I like the Titanium. I don't know if they are made anymore but was impressed when we saw some new ones a few years back. I believe they were made in Canada. I also like our Open Range but they are a new enough company, you might not find a used one quite yet. We are starting our 5th year with it and ours was the 162nd one built. Good Luck and Happy Camping
Dan and Lori Branson
Anna 1 (the rescue) Sarah (the rescue)
and Beau (waiting at the Rainbow Bridge)
2005 Dodge QuadCab 2500 4x4 Hemi
2009 Open Range 337RLS
RV.Net Ohio Rally Member
Lotd of knowledge and advide on this board. To some degree what we get will depend on how what our insurance company considers replacement for our motorhome. If they will go a fiver and something to pull it with we will have a unit, if not we are stuck and may have to go with a fiver with nothing to pull it or go with another motorhome. For the next year or so it will just be housing for us anyway. Thanks for all the advice. We will be out looking next week. We would certainly get more housing in a fiver and that would be very welcome. I would like high end even close to 10 years old if it has some slides and is light and clean. Guess we will see what is available. Am doing my research now.
We did some research on this a while ago.. Be forewarned that some brands will artificially pump up the "R-value" of their insulation, going by the saying if "one inch of insulation is good, then two inches is twice as good". Not necessarily.
Doubling the insulation helps, but foil mylar barriers, bubble mylar film and other tricks also work. "Four Season" is a nebulous term, sought after by serious full timer RVers. But some units that claim to be so are often not. "Arctic" packages and "Polar" packages are just marketing words.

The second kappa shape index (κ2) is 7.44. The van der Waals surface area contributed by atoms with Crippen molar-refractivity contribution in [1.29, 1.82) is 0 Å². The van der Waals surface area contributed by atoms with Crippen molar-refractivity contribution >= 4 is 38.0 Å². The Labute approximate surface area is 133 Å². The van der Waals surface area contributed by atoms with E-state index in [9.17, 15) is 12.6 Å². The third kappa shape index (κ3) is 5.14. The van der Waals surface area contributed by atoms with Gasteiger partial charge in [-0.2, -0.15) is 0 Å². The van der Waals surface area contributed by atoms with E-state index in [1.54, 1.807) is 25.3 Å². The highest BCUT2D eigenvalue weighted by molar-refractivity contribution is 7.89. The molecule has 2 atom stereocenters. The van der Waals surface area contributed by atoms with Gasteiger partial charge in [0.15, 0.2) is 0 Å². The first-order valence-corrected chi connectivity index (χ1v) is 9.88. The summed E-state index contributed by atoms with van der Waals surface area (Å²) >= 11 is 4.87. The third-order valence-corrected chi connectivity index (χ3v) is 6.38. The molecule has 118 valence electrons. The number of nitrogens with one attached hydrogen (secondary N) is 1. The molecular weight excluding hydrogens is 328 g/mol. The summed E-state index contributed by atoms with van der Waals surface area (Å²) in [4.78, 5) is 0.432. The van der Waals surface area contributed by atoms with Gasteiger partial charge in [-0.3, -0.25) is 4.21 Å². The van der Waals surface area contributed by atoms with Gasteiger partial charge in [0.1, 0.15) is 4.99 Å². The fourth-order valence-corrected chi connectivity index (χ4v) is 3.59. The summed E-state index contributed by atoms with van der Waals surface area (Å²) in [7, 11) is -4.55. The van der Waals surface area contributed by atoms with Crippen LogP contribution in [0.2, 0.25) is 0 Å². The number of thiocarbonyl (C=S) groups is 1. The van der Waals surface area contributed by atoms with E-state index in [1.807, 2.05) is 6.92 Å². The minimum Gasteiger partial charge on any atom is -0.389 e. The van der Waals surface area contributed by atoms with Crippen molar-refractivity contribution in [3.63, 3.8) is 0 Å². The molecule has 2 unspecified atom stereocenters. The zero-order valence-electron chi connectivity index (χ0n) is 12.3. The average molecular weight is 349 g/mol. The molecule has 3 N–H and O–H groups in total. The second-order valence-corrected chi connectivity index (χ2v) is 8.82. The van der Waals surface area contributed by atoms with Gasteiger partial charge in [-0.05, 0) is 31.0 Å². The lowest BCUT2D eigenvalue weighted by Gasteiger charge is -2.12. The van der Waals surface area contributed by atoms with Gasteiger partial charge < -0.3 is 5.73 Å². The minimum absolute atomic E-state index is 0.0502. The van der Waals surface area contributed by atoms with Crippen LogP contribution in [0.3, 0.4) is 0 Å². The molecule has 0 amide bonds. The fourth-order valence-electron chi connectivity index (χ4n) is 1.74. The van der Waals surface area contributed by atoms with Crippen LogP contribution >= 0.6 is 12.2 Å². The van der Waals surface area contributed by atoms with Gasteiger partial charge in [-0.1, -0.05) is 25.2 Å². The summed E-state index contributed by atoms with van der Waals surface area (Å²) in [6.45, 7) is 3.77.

Only a few brands are actually certified and tested down to freezing. "Three Season" RV's are more common, less expensive, and serve the need of most full time RVers. 4 season RV's the holding tanks and valves need to be enclosed and heated...either by the furnace bleed air or better yet 12 volt electric pads. The cargo doors and cargo holds should also be insulated.
The Recreational Vehicle Industry standards for RV's is a minimum of R-7 insulation. Since most RV's have walls that are around 1" thick, thats about all the insulation that will fit, usually rigid foam. The roofs on RV's are often a larger space to work with, sometimes with domed rafters so more insulation will fit up there.
Some of the Keystone 5ers for example...claim "Zero Degree Tested with the Polar Package". In their case this equates to R9 sidewall, R14 ceiling, R30 Floors. The Keystone Montana has R-21 floors, R-9 walls and R-38 roof. The Keystone Laredo has R-9 in the walls, and a great R-28 roof, R-30 floor. Open Range RV doesn't boast or brag, but most of their RV's have standard up to R-38 Roof, R-38 Floor, R-9 Sidewalls.
Crossroads RV has Crossroads has a "4 season insulation package" of R27 roof, R28 floors and R15 sides. The Jayco Eagle has R-21 insulation value in roof, R-8 in sidewalls, R-24 in floor and underbelly, R-15 in slideout floors. Redwood RV 5th wheels from THOR has R-28 roof, R-9 walls, R-42 floors.
By comparison, the often mentioned Arctic Fox RV's are touted by some as 4 season and highly insulated...and in fact are terrific RV's from a great company...but they only have R-18 ceiling insulation, R-7 walls and floors. Their tanks are well insulated too.